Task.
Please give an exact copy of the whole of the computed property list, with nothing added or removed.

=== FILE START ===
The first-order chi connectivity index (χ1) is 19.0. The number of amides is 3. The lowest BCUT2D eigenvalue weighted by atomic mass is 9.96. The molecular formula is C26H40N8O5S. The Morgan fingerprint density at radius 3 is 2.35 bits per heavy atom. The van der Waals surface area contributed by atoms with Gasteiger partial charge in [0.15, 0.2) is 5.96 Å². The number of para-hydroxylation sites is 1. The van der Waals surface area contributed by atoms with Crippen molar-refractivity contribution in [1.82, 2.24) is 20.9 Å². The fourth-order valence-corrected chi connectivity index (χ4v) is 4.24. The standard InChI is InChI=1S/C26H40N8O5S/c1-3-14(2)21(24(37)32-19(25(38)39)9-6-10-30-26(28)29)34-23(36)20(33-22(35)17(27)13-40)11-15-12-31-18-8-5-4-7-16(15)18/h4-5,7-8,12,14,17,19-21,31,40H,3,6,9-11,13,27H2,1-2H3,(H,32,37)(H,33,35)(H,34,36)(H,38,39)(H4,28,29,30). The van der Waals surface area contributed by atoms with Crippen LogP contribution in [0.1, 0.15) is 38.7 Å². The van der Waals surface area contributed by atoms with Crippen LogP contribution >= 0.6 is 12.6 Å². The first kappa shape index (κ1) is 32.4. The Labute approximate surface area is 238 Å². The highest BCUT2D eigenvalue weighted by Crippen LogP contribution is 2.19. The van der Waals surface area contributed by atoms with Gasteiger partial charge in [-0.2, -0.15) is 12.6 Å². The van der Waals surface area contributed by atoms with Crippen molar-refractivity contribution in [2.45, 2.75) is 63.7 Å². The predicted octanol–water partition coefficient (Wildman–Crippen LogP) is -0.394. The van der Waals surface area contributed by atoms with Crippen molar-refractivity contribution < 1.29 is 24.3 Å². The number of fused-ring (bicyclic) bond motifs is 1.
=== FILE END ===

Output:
The first-order chi connectivity index (χ1) is 19.0. The number of amides is 3. The lowest BCUT2D eigenvalue weighted by atomic mass is 9.96. The molecular formula is C26H40N8O5S. The Morgan fingerprint density at radius 3 is 2.35 bits per heavy atom. The van der Waals surface area contributed by atoms with Gasteiger partial charge in [0.15, 0.2) is 5.96 Å². The number of para-hydroxylation sites is 1. The van der Waals surface area contributed by atoms with Crippen molar-refractivity contribution in [1.82, 2.24) is 20.9 Å². The fourth-order valence-corrected chi connectivity index (χ4v) is 4.24. The standard InChI is InChI=1S/C26H40N8O5S/c1-3-14(2)21(24(37)32-19(25(38)39)9-6-10-30-26(28)29)34-23(36)20(33-22(35)17(27)13-40)11-15-12-31-18-8-5-4-7-16(15)18/h4-5,7-8,12,14,17,19-21,31,40H,3,6,9-11,13,27H2,1-2H3,(H,32,37)(H,33,35)(H,34,36)(H,38,39)(H4,28,29,30). The van der Waals surface area contributed by atoms with Crippen LogP contribution in [0.1, 0.15) is 38.7 Å². The van der Waals surface area contributed by atoms with Crippen LogP contribution >= 0.6 is 12.6 Å². The first kappa shape index (κ1) is 32.4. The Labute approximate surface area is 238 Å². The highest BCUT2D eigenvalue weighted by Crippen LogP contribution is 2.19. The van der Waals surface area contributed by atoms with Gasteiger partial charge in [-0.2, -0.15) is 12.6 Å². The van der Waals surface area contributed by atoms with Crippen molar-refractivity contribution in [2.45, 2.75) is 63.7 Å². The predicted octanol–water partition coefficient (Wildman–Crippen LogP) is -0.394. The van der Waals surface area contributed by atoms with Crippen molar-refractivity contribution < 1.29 is 24.3 Å². The number of fused-ring (bicyclic) bond motifs is 1.